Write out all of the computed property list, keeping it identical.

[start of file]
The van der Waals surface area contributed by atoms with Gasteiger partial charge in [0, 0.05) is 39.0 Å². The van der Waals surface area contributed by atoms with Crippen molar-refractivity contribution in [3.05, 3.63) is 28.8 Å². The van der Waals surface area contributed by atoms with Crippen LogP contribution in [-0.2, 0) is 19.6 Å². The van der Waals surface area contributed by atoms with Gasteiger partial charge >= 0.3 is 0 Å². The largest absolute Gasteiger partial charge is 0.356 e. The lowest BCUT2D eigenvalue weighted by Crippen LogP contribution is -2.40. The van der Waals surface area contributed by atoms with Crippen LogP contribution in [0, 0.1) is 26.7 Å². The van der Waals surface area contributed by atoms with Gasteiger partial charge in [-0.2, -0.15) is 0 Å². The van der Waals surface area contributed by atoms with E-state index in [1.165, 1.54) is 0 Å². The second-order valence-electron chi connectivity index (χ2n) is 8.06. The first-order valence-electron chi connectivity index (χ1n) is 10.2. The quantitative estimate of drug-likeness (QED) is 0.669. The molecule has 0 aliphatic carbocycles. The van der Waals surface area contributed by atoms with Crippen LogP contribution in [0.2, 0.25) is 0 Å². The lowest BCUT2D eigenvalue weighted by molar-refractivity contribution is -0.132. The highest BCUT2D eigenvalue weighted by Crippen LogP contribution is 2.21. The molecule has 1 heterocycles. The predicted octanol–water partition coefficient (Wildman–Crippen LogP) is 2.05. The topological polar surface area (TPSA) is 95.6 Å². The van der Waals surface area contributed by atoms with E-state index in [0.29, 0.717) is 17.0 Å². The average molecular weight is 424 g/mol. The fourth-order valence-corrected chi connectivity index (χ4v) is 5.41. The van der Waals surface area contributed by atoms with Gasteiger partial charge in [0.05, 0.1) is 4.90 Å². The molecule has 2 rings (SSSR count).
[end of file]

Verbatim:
The van der Waals surface area contributed by atoms with Gasteiger partial charge in [0, 0.05) is 39.0 Å². The van der Waals surface area contributed by atoms with Crippen molar-refractivity contribution in [3.05, 3.63) is 28.8 Å². The van der Waals surface area contributed by atoms with Crippen LogP contribution in [-0.2, 0) is 19.6 Å². The van der Waals surface area contributed by atoms with Gasteiger partial charge >= 0.3 is 0 Å². The largest absolute Gasteiger partial charge is 0.356 e. The lowest BCUT2D eigenvalue weighted by Crippen LogP contribution is -2.40. The van der Waals surface area contributed by atoms with Crippen LogP contribution in [0, 0.1) is 26.7 Å². The van der Waals surface area contributed by atoms with Gasteiger partial charge in [-0.2, -0.15) is 0 Å². The van der Waals surface area contributed by atoms with E-state index in [1.165, 1.54) is 0 Å². The second-order valence-electron chi connectivity index (χ2n) is 8.06. The first-order valence-electron chi connectivity index (χ1n) is 10.2. The quantitative estimate of drug-likeness (QED) is 0.669. The molecule has 0 aliphatic carbocycles. The van der Waals surface area contributed by atoms with Crippen LogP contribution in [0.2, 0.25) is 0 Å². The lowest BCUT2D eigenvalue weighted by molar-refractivity contribution is -0.132. The highest BCUT2D eigenvalue weighted by Crippen LogP contribution is 2.21. The molecule has 1 heterocycles. The predicted octanol–water partition coefficient (Wildman–Crippen LogP) is 2.05. The topological polar surface area (TPSA) is 95.6 Å². The van der Waals surface area contributed by atoms with E-state index in [0.29, 0.717) is 17.0 Å². The average molecular weight is 424 g/mol. The fourth-order valence-corrected chi connectivity index (χ4v) is 5.41. The van der Waals surface area contributed by atoms with Gasteiger partial charge in [0.05, 0.1) is 4.90 Å². The molecule has 2 rings (SSSR count).